Here's a pic of my cancelled flight to Kiev for Rosh Hashana. Thank God, I already booked a new flight.
In a number of places, Rebbe Nachman talks about מניעות, (meniyos), the obstacles that prevent us from attaining kedusha.
“המניעה היא בחינת רקיע, שהיא בחינת מסך, שמפריש ומסך לפני האדם, ומונעו מן הדבר. כמו שכתוב ‘יהי רקיע ויהי מבדיל’, שהרקיע הוא בחינת מניעה שמפריש ומבדיל בין החושק והנחשק… ועיקר החשק על ידי המניעה, שהיא בחינת רקיע”.
“A מניעה is an aspect of the sky, which is a covering. It separates and blocks a person from reaching something. Like it says, ‘Let there be a sky, and let it separate..’. Because the sky is similar to an obstacle that separates between the desirer and what he desires…The main desire comes from the obstruction to it.”
Reb Nosson (Nizkei Shchenim 3:8) says that when someone wants to act on something holy that he’s been thinking about, what they call מן הכח אל הפועל, Heaven sends down walls, difficulties and obstructions to stop him from doing it.
Meniyos are something that Breslovers talk about a lot. Anyone who’s been to Uman for Rosh Hashana can’t help but hear everyone talking about the meniyos they experience in getting there. Some lose their luggage, others all of a sudden have unexpected large bills right before booking. Most of my friends who go every year can’t manage to bring themselves to book the ticket until the last minute because of all the meniyos they see and feel.
The Rebbe said “My Rosh HaShanah is above everything else” (Chayei Moharan #403). With a statement of that magnitude, it would make sense that the meniyos to getting to his Rosh Hashana would be large ones. Jews have been experiencing these meniyos for many years. Don’t forget that maybe only a minyan of Jews were able to get to Uman during the years of the Iron Curtain. Even regarding the Tikkun Haklali, which constitutes saying just ten chapters of Psalms, the Rebbe said “It may seem like an easy thing to say Ten Tehillim. But it will actually prove to be very difficult in practice.”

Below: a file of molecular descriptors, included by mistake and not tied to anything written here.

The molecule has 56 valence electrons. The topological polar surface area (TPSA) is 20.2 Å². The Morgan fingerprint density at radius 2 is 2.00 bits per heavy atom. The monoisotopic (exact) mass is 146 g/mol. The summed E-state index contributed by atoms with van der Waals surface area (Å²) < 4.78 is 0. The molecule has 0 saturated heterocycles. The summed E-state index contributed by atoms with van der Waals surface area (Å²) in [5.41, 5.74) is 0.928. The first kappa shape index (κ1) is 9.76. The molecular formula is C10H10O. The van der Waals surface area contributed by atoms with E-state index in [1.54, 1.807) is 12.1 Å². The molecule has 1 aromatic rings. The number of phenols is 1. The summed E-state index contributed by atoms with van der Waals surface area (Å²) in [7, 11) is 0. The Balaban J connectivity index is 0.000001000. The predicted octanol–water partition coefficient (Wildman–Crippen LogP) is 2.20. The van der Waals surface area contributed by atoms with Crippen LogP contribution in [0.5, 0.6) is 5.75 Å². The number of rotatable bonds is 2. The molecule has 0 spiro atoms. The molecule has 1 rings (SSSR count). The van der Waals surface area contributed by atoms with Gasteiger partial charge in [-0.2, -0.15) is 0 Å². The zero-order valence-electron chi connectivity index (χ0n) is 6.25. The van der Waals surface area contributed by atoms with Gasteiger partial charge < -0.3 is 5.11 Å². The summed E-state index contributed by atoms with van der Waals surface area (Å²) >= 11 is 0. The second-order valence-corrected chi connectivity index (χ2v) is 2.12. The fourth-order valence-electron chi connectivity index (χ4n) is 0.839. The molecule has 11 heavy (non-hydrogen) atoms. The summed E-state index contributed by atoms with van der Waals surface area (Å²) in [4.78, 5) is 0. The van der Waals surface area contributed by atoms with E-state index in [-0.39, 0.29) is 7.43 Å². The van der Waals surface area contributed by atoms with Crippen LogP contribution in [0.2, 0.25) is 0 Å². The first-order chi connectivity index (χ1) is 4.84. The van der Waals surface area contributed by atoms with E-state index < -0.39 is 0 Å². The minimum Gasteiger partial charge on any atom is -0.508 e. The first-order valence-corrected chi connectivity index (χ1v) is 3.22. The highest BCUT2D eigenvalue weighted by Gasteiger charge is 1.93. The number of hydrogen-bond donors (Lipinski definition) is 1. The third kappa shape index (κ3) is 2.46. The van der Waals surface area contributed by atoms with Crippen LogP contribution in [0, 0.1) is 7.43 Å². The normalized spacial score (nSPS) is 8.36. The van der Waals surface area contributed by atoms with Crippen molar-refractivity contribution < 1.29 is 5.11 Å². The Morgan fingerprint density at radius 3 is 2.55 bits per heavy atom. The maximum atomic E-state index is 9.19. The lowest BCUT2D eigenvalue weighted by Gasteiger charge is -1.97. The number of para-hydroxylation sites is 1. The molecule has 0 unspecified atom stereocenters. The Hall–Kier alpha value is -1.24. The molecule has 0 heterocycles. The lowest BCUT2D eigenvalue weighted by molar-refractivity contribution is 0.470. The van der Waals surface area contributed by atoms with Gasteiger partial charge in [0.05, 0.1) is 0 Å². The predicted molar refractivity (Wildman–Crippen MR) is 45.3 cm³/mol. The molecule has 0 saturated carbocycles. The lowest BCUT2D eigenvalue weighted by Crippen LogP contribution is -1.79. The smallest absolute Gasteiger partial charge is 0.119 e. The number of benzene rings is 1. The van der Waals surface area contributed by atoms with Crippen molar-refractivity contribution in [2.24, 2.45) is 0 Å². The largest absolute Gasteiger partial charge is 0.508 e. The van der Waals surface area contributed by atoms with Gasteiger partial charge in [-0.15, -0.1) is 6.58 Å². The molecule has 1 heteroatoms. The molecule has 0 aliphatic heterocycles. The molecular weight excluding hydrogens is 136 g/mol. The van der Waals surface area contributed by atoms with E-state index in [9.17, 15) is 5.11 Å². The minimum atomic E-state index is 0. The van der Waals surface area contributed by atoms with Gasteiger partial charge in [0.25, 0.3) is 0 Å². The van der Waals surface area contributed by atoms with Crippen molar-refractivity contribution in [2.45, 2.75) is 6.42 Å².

In comparison to recent years, this year’s Covid-19 meniyos seem to be quite extreme. Considering how Uman Rosh Hashana has been exponentially growing, many people who now “go to Uman” haven’t had these level of difficulties in the past. Every day both the Ukranian, Israeli, and Jewish news outlets are sharing different statements from the two governments and their opinions. In general people are fearful of traveling, exposing themselves and others to the virus, and the required 14 day quarantine when returning to Israel. Then there are the fears of civil unrest in Uman from the Ukranians who don’t want the Jews there, especially this year. Some of my friends who don’t go to Uman think I’m crazy and reckless for wanting to go this year. Other’s are calling it a suicide mission or grossly irresponsible. To be honest, I get it. I understand the concern. It’s legitimate.
But if you believe in Rebbe Nachman, then you believe that he said “My Rosh HaShanah is above everything else”. Period. Nothing else is greater. It’s not something I understand. It’s not something logical. It’s faith. Faith in the tzaddik, faith in his Rosh Hashana, faith in Hashem. Sometimes faith comes before reason. I don’t mean to belittle anyone who believes in the Rebbe and is not going. It’s not my place to judge. My intention is only to encourage those who plan on going to stay strong in their belief, and to encourage those who are wavering to re-engage with their emunah and allow it to outweigh their reasoning and sophistication.
published on TikkunHaklali.net.